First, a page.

The Infrastructure Telecommunications in Equatorial Guinea (GITGE) is supporting the fight against COVID-19 in Equatorial Guinea by strengthening Internet speed to research laboratories and connecting hospitals to the national fiber optic network, Miriam Atenea Mangue, Commercial Director at GITGE , spoke to Africa Oil & Power.
Established by the Ministry of Transport, Technology, Post and Telecommunications, the Manager of Infrastructure Telecommunications in Equatorial Guinea (GITGE) manages public telecommunication infrastructures developed by the government. Structures within the national fiber optic network include the Ceiba-1 submarine cable connecting Malabo and Bata; the Ceiba-2 submarine cable connecting Malabo and Bata with Kribi; the submarine ACE cable linking Equatorial Guinea with Europe; and the publicly-owned terrestrial fiber optic network.
What initiatives has GITGE implemented to combat the consequences of the COVID-19
pandemic, and how would you evaluate the efficacy of such initiatives thus far?
The COVID-19 pandemic has been a large challenge for all countries in the world. Telecommunications are part of the lifeline that keeps essential services working, companies operating and friends and family communicated. GITGE has been actively working in increasing the resiliency of the telecommunications network. At the international level, we have activated a new connectivity to the U.S. via the SAIL submarine cable, adding a new path to the existing routes via WACS and ACE submarine cables.
At the national level, we have connected the Hospital of Sampaka to the fiber network and have
increased the capacity to the Baney COVID-19 Lab. We have also increased the international
bandwidth to all operators by 30% at no cost.
How critical is reliable Internet and electricity access to preventing further spread of the
virus, and how would you characterize the intersection between technology and public
health and safety?
Internet and technology play a multifaceted role in COVID-19. It allows people and families to communicate. It provides education and entertainment to people staying at home, and provides teleworking functionalities to people at work. Videoconference communications have become a key application in providing coordination to private companies and government officials. With reliable communications, we are seeing that our health officials can communicate in an efficient way internally and to the world.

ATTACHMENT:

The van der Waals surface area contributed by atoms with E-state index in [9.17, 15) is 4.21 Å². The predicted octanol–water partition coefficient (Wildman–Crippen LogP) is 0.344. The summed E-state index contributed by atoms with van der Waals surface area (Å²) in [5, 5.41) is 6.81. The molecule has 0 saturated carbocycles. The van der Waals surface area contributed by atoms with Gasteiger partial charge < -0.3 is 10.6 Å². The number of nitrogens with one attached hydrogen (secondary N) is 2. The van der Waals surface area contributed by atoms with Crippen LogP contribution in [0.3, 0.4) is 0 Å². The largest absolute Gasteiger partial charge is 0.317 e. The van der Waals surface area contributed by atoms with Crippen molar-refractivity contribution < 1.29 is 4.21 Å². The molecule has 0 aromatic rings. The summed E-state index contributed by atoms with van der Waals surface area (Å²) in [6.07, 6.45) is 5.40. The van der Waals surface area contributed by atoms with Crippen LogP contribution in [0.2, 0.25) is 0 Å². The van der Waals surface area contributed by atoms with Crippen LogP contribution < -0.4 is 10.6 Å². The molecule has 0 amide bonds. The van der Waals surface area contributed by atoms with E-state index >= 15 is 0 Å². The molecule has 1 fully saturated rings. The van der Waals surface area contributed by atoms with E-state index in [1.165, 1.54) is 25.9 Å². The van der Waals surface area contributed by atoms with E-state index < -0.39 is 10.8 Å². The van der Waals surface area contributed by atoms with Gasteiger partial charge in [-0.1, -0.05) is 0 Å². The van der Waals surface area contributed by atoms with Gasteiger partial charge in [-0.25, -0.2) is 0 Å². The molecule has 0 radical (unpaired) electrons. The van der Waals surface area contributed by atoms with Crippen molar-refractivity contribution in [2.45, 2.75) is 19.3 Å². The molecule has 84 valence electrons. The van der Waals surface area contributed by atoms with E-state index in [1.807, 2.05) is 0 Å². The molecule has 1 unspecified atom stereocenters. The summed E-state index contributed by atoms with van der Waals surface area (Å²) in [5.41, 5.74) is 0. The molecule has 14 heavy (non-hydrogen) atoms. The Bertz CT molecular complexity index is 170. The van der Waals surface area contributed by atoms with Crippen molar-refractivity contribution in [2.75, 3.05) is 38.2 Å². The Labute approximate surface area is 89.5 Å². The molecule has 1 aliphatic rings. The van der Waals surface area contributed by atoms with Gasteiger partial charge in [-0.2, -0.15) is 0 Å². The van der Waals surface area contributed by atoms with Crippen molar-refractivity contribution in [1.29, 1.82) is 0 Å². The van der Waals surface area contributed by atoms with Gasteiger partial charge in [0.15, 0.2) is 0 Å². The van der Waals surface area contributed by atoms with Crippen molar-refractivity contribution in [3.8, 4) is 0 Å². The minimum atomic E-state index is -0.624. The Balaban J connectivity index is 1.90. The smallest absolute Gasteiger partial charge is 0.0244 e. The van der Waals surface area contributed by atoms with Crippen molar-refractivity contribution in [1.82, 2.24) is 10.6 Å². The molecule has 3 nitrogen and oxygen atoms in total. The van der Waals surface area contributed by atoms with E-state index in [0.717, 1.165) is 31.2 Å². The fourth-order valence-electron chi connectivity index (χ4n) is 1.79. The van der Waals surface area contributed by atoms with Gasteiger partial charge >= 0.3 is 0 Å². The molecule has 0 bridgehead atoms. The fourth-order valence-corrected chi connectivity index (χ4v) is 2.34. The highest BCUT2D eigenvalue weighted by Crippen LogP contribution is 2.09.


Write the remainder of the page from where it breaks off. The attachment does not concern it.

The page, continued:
Specifically within the oil and gas sector, how has the provision of telecommunications
services been impacted by the outbreak?
GITGE has maintained its quality of services, and even has improved it during the COVID-19 outbreak. In January, a new, low latency route to the U.S. was established via the SAIL and BRUSA submarine cables with an initial 10G capacity, with a direct peering location at Ashburn DC2 (VA), which reduces the latency to 130 milliseconds to the U.S. At the same time, GITGE has decreased the unit cost of the IP transit services by 30%, in application of directives from the Ministry of Telecommunications, and on top of that, has implemented an additional 30% in traffic growth free of charge. In summary, today, the oil and gas sector has better communications, in latency terms, and a 70% higher capacity than three months ago, without additional costs. We expect that these improvements will expand the use of telecommunications even more by the oil and gas sector, and that this will improve their productivity and secure their operations during COVID-19.
How is the degree of development of telecommunications infrastructure on the continent aiding or inhibiting efforts to contain the virus?
In order to block the spread of COVID-19, it is clear that is necessary to isolate people with
symptoms, as well as people who recently have been in close contact with them. Today, we see applications being created and distributed that report health status and track contacts. Unfortunately, in Africa, the smartphone penetration is lower than in other countries, which prevents the massive deployment of these technologies.
In light of recent developments, how would GITGE characterize its outlook for 2020 and
We see 2020 as a transformative year. Telecommunications are starting to become widely used
by the population and by companies, cost are becoming much more affordable, and traffic is
growing month by month at a significant level. During COVID-19, we have faced outages at an
international level, including submarine cable cuts that have been repaired without any impact on operations.
We are also seeing a high level of collaboration between regional and international
telecommunication operators, which has provided GITGE with an opportunity to be considered as a reliable international partner. We see COVID-19 as an opportunity for growth and for
internationalization. We will face a challenging year in 2020, but we are prepared to turn these
challenges into opportunities.